By Tim Shuford, NPI Franchise Owner, Jamestown, North Carolina
Property inspectors routinely discover things in homes that are unusual or “out of the norm.” Unfortunately, there are often deficiencies (electrical, plumbing, structural, safety, etc.) associated with some of the handiwork that went into creating these unusual features, and the deficiencies are the things documented in an inspection report.
As an inspector, I’m sure that I often don’t pay much attention to the “nice touches” that may be incorporated into or added onto a home — unless there’s a deficiency associated with it. I try to note positive features in a house that required extra thought or effort on somebody’s part to provide some added convenience, functionality or aesthetic appeal on the home, regardless of whether there are associated deficiencies or not.
Here is a sample of my observations and discoveries that might fall into the “nice touch” category:
- Location: An 89-year-old, 1,400-square-foot bungalow with a crawl space and partial basement in a not-so-great part of town. Some of the things I’m likely to see are water intrusion at the foundation walls, sagging and out-of-level floors, cracks in the plaster, foundation problems, inadequate support of floor framing — and, yes, they were all present. Something that jumped out at me before I entered the home was a decorative mosaic tile feature in a brick paver walkway about halfway to the backyard, with an inscription in Latin that appears to be translated as “Way of Life,” or possibly “Pathway of Life,” given its location on a path to the backyard that had a nice little patio area for relaxing. Somebody spend a lot of time creating this piece of art, which is located where almost no one will ever see. Nice touch!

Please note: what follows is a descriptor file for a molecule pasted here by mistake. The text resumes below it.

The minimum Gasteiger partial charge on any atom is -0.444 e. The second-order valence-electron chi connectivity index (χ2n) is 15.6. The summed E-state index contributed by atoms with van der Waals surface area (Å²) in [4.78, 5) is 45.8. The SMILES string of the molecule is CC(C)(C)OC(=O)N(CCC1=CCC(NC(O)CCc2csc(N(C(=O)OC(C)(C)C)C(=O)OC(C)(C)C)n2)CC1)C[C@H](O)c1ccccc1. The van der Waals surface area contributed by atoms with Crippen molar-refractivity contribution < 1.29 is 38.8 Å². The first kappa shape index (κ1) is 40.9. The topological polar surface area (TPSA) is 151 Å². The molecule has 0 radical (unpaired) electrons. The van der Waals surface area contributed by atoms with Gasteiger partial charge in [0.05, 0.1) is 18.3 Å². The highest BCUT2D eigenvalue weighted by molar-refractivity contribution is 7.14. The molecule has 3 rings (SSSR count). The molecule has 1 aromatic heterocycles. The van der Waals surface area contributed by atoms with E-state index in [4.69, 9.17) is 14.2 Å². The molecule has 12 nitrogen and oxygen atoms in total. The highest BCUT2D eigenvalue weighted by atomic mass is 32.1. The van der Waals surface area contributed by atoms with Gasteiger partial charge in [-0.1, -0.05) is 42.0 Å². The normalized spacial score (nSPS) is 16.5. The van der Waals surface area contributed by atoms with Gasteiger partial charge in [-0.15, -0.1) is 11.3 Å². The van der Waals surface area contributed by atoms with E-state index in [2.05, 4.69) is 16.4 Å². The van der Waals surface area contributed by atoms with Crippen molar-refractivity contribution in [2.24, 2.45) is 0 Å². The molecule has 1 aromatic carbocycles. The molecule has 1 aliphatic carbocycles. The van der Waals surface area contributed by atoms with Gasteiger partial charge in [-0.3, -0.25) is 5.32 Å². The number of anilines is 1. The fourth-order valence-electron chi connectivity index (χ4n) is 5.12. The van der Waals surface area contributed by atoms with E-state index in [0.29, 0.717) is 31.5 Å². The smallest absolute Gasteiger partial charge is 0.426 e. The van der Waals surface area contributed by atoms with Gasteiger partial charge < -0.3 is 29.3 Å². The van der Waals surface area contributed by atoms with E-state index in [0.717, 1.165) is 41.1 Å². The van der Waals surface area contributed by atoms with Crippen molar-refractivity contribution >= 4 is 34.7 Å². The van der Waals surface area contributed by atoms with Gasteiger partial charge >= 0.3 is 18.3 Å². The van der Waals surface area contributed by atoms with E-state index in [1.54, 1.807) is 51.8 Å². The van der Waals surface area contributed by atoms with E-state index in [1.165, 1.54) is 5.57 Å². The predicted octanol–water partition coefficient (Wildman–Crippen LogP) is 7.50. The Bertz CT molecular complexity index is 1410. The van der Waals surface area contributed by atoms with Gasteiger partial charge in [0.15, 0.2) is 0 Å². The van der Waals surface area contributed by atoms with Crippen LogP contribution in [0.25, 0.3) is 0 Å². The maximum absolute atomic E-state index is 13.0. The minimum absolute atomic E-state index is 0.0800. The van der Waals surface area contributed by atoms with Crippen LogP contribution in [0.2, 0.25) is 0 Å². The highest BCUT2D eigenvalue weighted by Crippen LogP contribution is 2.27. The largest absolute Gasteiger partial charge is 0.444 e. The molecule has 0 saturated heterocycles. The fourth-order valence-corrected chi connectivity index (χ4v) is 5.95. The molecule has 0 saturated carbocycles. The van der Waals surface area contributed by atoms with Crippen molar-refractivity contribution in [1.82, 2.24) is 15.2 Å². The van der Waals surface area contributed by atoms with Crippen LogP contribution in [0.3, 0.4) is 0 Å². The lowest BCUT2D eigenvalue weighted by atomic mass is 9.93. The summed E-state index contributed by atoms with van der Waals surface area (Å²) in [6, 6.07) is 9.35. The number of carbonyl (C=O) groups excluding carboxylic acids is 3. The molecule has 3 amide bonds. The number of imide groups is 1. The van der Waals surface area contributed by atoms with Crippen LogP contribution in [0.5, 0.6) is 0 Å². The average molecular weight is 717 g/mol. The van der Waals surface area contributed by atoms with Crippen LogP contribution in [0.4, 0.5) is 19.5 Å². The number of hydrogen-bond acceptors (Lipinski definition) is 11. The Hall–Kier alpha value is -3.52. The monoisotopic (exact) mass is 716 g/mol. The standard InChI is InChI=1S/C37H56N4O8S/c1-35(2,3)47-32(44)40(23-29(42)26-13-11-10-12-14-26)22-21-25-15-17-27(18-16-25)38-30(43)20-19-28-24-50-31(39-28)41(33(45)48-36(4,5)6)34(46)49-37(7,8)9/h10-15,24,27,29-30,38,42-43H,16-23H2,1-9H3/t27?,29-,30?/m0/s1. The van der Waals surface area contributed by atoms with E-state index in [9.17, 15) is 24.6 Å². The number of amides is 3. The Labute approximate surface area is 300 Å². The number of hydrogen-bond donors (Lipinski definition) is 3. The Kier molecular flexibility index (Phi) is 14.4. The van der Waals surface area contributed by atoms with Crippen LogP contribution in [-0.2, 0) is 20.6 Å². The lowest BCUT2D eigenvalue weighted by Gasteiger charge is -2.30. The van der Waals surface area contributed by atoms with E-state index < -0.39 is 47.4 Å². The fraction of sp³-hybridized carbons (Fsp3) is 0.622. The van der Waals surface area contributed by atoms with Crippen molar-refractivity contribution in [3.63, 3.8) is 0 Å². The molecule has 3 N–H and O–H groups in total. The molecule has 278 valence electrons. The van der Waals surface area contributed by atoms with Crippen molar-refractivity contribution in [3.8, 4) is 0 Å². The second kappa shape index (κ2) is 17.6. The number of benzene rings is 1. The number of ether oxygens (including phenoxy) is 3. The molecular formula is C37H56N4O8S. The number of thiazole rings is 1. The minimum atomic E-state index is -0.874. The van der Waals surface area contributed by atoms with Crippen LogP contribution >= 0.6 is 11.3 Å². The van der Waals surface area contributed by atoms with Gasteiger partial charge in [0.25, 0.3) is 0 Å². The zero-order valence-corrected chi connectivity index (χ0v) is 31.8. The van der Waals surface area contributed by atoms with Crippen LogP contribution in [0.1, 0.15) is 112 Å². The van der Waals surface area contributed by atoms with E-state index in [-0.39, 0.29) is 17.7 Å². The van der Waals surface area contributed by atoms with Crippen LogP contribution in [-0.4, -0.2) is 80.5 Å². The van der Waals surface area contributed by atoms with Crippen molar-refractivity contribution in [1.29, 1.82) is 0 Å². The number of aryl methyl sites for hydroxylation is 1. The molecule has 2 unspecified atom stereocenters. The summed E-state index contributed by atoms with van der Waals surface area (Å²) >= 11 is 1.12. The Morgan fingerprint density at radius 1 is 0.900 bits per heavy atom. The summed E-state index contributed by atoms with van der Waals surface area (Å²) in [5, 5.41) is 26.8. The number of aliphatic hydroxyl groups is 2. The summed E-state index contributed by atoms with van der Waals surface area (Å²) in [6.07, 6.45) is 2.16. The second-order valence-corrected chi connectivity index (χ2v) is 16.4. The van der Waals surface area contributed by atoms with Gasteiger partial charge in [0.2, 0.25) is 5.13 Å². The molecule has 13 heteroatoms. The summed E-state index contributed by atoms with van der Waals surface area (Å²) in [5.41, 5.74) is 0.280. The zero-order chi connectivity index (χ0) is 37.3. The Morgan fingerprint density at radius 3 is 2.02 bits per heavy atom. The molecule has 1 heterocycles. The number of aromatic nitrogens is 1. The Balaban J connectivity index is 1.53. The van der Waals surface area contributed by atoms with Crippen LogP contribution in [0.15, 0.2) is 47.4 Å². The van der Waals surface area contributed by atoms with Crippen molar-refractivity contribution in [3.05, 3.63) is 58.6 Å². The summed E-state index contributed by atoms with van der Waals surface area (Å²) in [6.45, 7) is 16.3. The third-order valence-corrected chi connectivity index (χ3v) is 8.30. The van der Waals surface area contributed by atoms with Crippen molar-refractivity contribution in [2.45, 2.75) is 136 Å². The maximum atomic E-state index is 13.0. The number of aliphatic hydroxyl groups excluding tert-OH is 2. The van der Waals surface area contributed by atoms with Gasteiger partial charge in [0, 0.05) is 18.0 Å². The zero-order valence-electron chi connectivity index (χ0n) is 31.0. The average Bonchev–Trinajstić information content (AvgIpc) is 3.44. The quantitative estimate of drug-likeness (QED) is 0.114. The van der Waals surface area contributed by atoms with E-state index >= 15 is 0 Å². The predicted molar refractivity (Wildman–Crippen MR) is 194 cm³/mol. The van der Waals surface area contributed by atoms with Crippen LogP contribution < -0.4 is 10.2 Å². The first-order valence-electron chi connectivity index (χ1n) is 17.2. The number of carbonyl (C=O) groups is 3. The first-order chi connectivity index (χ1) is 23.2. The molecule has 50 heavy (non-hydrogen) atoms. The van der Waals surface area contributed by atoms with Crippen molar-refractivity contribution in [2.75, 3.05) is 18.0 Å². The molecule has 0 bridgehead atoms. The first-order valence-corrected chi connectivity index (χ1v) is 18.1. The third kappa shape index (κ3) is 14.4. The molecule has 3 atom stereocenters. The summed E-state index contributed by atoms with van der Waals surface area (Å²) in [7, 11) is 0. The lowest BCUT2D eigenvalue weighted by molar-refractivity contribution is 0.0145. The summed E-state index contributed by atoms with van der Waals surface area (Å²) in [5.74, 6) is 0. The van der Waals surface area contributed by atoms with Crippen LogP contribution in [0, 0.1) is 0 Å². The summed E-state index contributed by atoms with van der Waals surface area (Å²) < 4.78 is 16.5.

- During the course of the inspection on the same home, I had noticed that some improvements to the bathroom had been done, but I didn’t look too closely until it was time to inspect that room. To my surprise, there sat a nice jetted tub (equipped with a heater and proper GFCI protection) in the space where the original tub had been. The bathroom was the only place inside the home that had received any upgrades. Nice touch!